In another case involving sexual misconduct, Novarits was recently a defendant in a class action sex discrimination case when one of its rising sales women, Salame, was raped by the boss' best friend. At a company sponsored event, the alleged perpetrator propositioned Salame, advising her that he had taken Viagra and had "blue steel." Salame's boss knew about the problem, and knew about his friend's inappropriate behavior and reportedly "didn't flinch" when hearing such lewd remarks. At the next opportunity, the boss's friend raped Salame after a company golf outing. The sex discrimination case includes other testimony from female sales representatives who stated that they were expected to endure this unwanted sexual behavior because the doctors making these advances to the female sales staff were high prescribers and valuable to Novartis.
This sexual misconduct was among other gender discrimination issues which included unequal pay, pregnancy discrimination and sexual harassment. As a result, Novartis was ordered to pay $250 million in punitive damages in regard to this class action case representing 5,600 women. Note, the back pay amounts are not included in punitive damages; meaning when it is all over, Novartis can be on the hook for over one BILLION dollars. And as testimony showed, administration and management knew all along about the discrimination and sexual offensive behavior. In some cases administration actually condoned the unwanted sexual advances from clients to their female staff. Instead of stopping the behavior, management offered strategies to women on how to play along with sexist behavior.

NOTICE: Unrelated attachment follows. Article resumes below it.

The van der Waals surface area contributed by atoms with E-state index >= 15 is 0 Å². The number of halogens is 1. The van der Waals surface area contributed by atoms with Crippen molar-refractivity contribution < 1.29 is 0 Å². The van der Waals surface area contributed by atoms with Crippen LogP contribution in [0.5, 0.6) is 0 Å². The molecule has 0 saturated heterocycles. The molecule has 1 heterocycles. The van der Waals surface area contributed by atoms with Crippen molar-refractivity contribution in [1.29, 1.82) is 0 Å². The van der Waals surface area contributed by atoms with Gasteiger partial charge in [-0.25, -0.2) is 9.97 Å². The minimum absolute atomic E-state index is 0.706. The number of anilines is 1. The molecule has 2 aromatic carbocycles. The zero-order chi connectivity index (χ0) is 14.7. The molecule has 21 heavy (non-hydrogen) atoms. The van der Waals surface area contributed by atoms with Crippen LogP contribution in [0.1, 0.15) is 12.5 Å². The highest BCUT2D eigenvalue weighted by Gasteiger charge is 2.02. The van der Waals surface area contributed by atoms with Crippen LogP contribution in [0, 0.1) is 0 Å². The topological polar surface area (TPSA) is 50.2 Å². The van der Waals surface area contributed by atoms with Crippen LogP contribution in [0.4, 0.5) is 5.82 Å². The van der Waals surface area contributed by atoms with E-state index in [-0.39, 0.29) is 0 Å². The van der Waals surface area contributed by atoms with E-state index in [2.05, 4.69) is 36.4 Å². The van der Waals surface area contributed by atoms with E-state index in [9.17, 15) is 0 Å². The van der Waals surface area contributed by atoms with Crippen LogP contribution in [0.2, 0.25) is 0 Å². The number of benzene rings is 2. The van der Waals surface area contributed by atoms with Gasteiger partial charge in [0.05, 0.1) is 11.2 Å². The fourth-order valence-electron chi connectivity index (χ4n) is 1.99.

These aforementioned cases highlight the fact that other people typically know about assault. This past year, American Apparel was sued for a sex scandal involving an 18 year old girl who was allegedly subjected to harassment and unwanted sexual intercourse with the company's CEO Dov Charney. The complaint reports that Charney continued to send her explicit texts and nude pictures. The victim was forced to work long hours and report to Charney her sexual history. On her 18th birthday, he enticed her to visit his apartment where he allegedly answered the door in his underwear, forcibly dragged her into the apartment, held her for several hours and coerced her into several unwanted oral and anal sex acts. The young girl's experiences at the hands of American Apparel CEO Charney led to her hospitalization, a nervous breakdown, and a $250,000,000 lawsuit.
But as this pattern reveals, once again a person in power is seemingly excused for bad behavior when no one speaks up. In this case, several ex-employees had already reported sexually lewd behavior from this CEO who had reportedly held several staff meetings in the nude. People knew about Charney's sexually repulsive behavior.